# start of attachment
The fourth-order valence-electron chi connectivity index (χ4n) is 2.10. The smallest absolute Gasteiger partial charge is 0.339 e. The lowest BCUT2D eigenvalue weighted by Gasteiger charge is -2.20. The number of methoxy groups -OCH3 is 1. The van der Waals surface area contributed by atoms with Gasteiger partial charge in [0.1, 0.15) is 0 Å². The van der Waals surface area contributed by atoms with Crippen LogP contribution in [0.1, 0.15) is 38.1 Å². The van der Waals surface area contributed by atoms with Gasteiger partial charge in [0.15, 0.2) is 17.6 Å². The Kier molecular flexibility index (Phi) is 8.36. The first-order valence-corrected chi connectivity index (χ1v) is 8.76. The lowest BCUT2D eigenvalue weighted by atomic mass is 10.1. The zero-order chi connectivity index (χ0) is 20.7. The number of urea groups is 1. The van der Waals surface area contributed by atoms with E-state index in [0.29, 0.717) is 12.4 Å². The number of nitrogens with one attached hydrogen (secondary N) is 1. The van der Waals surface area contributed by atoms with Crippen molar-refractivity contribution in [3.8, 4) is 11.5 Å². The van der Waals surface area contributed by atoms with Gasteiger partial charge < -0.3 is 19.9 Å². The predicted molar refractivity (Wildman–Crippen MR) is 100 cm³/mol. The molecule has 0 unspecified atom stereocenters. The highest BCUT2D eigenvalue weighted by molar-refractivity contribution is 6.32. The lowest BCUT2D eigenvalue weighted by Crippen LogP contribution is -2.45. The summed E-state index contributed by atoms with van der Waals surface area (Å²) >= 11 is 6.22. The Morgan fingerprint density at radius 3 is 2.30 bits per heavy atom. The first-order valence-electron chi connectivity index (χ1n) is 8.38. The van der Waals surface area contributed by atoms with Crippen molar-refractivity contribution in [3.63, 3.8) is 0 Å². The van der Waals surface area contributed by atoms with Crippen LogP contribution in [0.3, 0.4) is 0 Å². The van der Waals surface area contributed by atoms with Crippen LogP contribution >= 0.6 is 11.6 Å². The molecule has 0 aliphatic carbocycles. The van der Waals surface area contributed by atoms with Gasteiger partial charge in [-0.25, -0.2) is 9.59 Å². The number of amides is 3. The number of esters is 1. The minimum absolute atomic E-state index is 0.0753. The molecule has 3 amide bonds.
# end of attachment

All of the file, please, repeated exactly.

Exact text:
The fourth-order valence-electron chi connectivity index (χ4n) is 2.10. The smallest absolute Gasteiger partial charge is 0.339 e. The lowest BCUT2D eigenvalue weighted by Gasteiger charge is -2.20. The number of methoxy groups -OCH3 is 1. The van der Waals surface area contributed by atoms with Gasteiger partial charge in [0.1, 0.15) is 0 Å². The van der Waals surface area contributed by atoms with Crippen LogP contribution in [0.1, 0.15) is 38.1 Å². The van der Waals surface area contributed by atoms with Gasteiger partial charge in [0.15, 0.2) is 17.6 Å². The Kier molecular flexibility index (Phi) is 8.36. The first-order valence-corrected chi connectivity index (χ1v) is 8.76. The lowest BCUT2D eigenvalue weighted by atomic mass is 10.1. The zero-order chi connectivity index (χ0) is 20.7. The number of urea groups is 1. The van der Waals surface area contributed by atoms with E-state index in [0.29, 0.717) is 12.4 Å². The number of nitrogens with one attached hydrogen (secondary N) is 1. The van der Waals surface area contributed by atoms with Crippen molar-refractivity contribution in [3.8, 4) is 11.5 Å². The van der Waals surface area contributed by atoms with Gasteiger partial charge < -0.3 is 19.9 Å². The predicted molar refractivity (Wildman–Crippen MR) is 100 cm³/mol. The molecule has 0 unspecified atom stereocenters. The highest BCUT2D eigenvalue weighted by molar-refractivity contribution is 6.32. The lowest BCUT2D eigenvalue weighted by Crippen LogP contribution is -2.45. The summed E-state index contributed by atoms with van der Waals surface area (Å²) >= 11 is 6.22. The Morgan fingerprint density at radius 3 is 2.30 bits per heavy atom. The first-order valence-electron chi connectivity index (χ1n) is 8.38. The van der Waals surface area contributed by atoms with Crippen molar-refractivity contribution in [3.63, 3.8) is 0 Å². The van der Waals surface area contributed by atoms with Crippen LogP contribution in [0.3, 0.4) is 0 Å². The van der Waals surface area contributed by atoms with Crippen LogP contribution >= 0.6 is 11.6 Å². The molecule has 0 aliphatic carbocycles. The van der Waals surface area contributed by atoms with Gasteiger partial charge in [-0.25, -0.2) is 9.59 Å². The number of amides is 3. The number of esters is 1. The minimum absolute atomic E-state index is 0.0753. The molecule has 3 amide bonds.